TRENTON – The Senate took action today on legislation sponsored by Senator Joseph F. Vitale, Senator Richard J. Codey, and Senate Majority Leader Loretta Weinberg that would ensure those experiencing a drug overdose receive the medical attention they need to survive.
“With the Senate’s actions today, we are one step closer to ensuring that no one else needlessly dies because they did not have access to medication or emergency assistance to stop a drug overdose,” said Senator Vitale, D-Middlesex. “Too many New Jersey families have had to endure the death of a loved one from an overdose, many of whom could have been saved if bystanders were not fearful that they would be arrested and prosecuted for petty crimes. Hopefully this bill will remove that fear and end their hesitation in reaching out for emergency help to save someone’s life.”
The Senate voted 24-1 on S-2082, now known as the Overdose Prevention Act, to concur with the Governor’s recommendations. The bill would incorporate into the Opioid Antidote and Overdose Prevention Act aspects of the Good Samaritan Emergency Response Act, S-851/A-578, which the Governor conditionally vetoed in October, replacing the language with a call to study the New Jersey’s overdose problem for 18 months.
The bill approved by the Senate today would encourage the broader use of opioid overdose antidotes – such as naloxone – by eliminating the possibility of negative legal action against health care professionals who prescribe and dispense or bystanders who administer the life-saving medication. The bill would provide civil and criminal immunity as well as professional immunity for doctors and pharmacists for prescribing, dispensing or administering naloxone or similar opioid antidote drugs.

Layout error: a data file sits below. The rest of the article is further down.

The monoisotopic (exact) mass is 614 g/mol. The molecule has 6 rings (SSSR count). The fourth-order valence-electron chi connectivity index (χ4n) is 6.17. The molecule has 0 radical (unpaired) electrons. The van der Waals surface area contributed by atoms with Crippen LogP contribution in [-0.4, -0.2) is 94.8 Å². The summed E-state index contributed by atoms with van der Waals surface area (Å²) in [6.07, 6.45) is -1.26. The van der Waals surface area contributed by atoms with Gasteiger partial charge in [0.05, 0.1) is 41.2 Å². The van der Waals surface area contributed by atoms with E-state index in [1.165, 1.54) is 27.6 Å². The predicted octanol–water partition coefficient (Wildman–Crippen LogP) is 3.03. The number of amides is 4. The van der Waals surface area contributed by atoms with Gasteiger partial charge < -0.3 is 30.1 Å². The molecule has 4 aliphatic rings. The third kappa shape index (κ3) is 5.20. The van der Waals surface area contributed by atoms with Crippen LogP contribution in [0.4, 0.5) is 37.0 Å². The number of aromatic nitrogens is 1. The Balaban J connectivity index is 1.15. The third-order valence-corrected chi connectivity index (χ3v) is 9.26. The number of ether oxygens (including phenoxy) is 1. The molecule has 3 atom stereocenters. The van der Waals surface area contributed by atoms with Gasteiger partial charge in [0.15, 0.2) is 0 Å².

“Often people experiencing an overdose are in the company of others, who could help save their life,” said Senator Codey, D-Essex and Morris. “By removing barriers that could keep someone from either administering a life-saving dose of naloxone or calling 9-1-1 for help, we are providing overdose victims with a second chance. Hopefully, with the right support and treatment, these victims can get clean and live a long and healthy life.”
Provisions of the Good Samaritan Response Act incorporated into the bill would provide limited immunity for certain individuals who in good faith seek medical assistance for someone experiencing a drug overdose. Neither the overdose victim nor the individual who seeks medical assistance for the victim could be arrested, charged, prosecuted or convicted for obtaining, possessing, using or being under the influence of a controlled dangerous substance, possessing drug paraphernalia or needles, inhaling or possessing any toxic chemical, or unlawfully obtaining, attempting to obtain or possessing prescription drugs. The bill would treat the fact that the person sought medical assistance for someone experiencing a drug overdose as a mitigating factor in a prosecution for other drug-related offenses. Additionally, they would receive immunity from the revocation of parole or probation.
“I am pleased that the Governor has come around to the fact that we don’t need to study legislation that is effectively preventing overdose deaths in eleven other states, but rather we need action to prevent more New Jerseyans from dying,” said Senator Weinberg, D-Bergen. “This measure aligns our laws with our values that saving someone’s life is more important that prosecuting either the victim or the person who does the right thing by calling for help.”
The bill is expected to be approved by the General Assembly today and then will head to the Governor for his signature.